Arup has launched its Future of Goods Movement report, which outlines the drivers of change in global goods movement and explores how the sector needs to anticipate and plan for the likely changes and shifts in the future of freight.
The report emphasizes how the transition of energy and industrial materials in the context of nations working to achieve net zero targets will have a significant impact on the future of freight. Energy products made up 36% of global seaborne trade in 2021, and with seaborne trade making up 80% of global freight, this represents a significant portion of the global movement of goods.
Around 80% of the world’s economy, and 77% of global greenhouse gases, are now covered by a national net zero target. The world’s most traded commodities are agricultural, energy and metal products – products that are all directly subject to major transformation as a result of committed efforts to tackle climate change and reduce greenhouse gas emissions.
The report unpacks five key shifts that Arup anticipates in the sector. The first is the transition to net zero emissions and the need to transform the management of overconsumption and waste. Secondly, the company highlights the need to prioritize resilience against growing environmental, social and economic risks. Its third point focuses on the changing nature of global economic powers and the role of different nations in consumption and production. The fourth concerns the role of new technology and changes in supply chains, consumer preferences and retail business models, and the fifth shift is centered on the energy and industrial materials transition. This factor is closely related to the first shift, the need to achieve net-zero emissions and reduce overconsumption and waste. The report focuses on energy and materials separately due to the direct implications these will have on the goods and volumes that need to be transported in the future.
The report also looks at the systems and networks that underpin goods movements beyond transportation. It explores the current race toward supply chain optimization. Scenarios by McKinsey and Company suggest that just one lengthy shock can wipe out 30% to 50% of annual earnings for businesses. Companies are reportedly now starting to think about diversifying their sourcing or manufacturing bases, obtaining a greater degree of transparency across their supply chains, and embedding redundancies – by stockpiling and identifying alternative pathways for sourcing, processing and transporting goods.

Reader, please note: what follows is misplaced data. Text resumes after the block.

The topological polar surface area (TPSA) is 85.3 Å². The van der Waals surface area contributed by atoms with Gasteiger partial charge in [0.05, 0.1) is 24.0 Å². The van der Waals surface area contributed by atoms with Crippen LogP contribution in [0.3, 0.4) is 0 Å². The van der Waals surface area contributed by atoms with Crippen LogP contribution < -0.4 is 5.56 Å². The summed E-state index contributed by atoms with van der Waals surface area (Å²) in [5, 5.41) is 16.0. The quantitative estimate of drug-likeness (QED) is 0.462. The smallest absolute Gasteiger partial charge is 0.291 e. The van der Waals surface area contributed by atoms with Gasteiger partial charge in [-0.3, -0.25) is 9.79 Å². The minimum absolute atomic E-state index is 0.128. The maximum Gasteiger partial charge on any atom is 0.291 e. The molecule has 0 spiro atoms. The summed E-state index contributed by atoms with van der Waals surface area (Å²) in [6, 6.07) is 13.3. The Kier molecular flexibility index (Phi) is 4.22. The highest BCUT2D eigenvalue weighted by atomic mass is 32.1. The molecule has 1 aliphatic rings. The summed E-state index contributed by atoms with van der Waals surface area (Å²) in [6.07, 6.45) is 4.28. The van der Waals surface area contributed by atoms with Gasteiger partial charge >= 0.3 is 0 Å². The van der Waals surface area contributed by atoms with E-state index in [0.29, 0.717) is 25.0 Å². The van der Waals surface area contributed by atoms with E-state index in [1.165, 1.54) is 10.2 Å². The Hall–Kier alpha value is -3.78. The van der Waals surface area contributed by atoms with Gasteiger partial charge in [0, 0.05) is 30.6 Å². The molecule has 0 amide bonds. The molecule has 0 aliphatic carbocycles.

Trends in manufacturing were found to be shifting too with an increase in reshoring. The report highlights how two in five UK-based small businesses are considering a switch to UK manufacturers as rising shipping costs bite into margins and threaten growth, according to a survey of 750 firms by logistics platform ShipBob.
Alongside this report, Arup has been appointed as an independent industry representative for the UK government’s Freight Council, which was established in 2021 as a cross-modal freight forum to drive collaboration between the government and the freight sector.
John Fagan, UKIMEA transport leader, Arup, said, “At a pivotal time for the ever-changing freight sector, Arup’s report outlines the critical drivers of change that will likely shape the future of freight – a sector which impacts the transport ecosystem, providing the majority of resources which enrich our daily lives.
“With the formation of the UK government’s Freight Council, the UK has created a forum for engagement across all modes of freight and logistics, and an opportunity to embrace the changes and challenges in the movement of goods collectively, working to a longer-term nationwide strategy for goods movement.”
Darren Briggs, logistics and supply chain director at Arup, commented, “Post-pandemic and in the wake of geopolitical tensions and climate change, the actors involved in the movement of goods are all too aware of how unexpected circumstances can wreak havoc in supply chains.
“Arup’s report helps to equip those who keep goods across the globe moving to build futureproof strategies that support the future of freight. In recent years, we have seen a greater spotlight on how we source and move our goods. Planners and logistics operators can’t afford to take for granted systems and processes that have served the sector well previously. There is a real opportunity to innovate and reset in the sector, to get ahead of the challenges that are fast coming down the track.”
Read more key sustainability updates from the parcel and postal technology industry, here.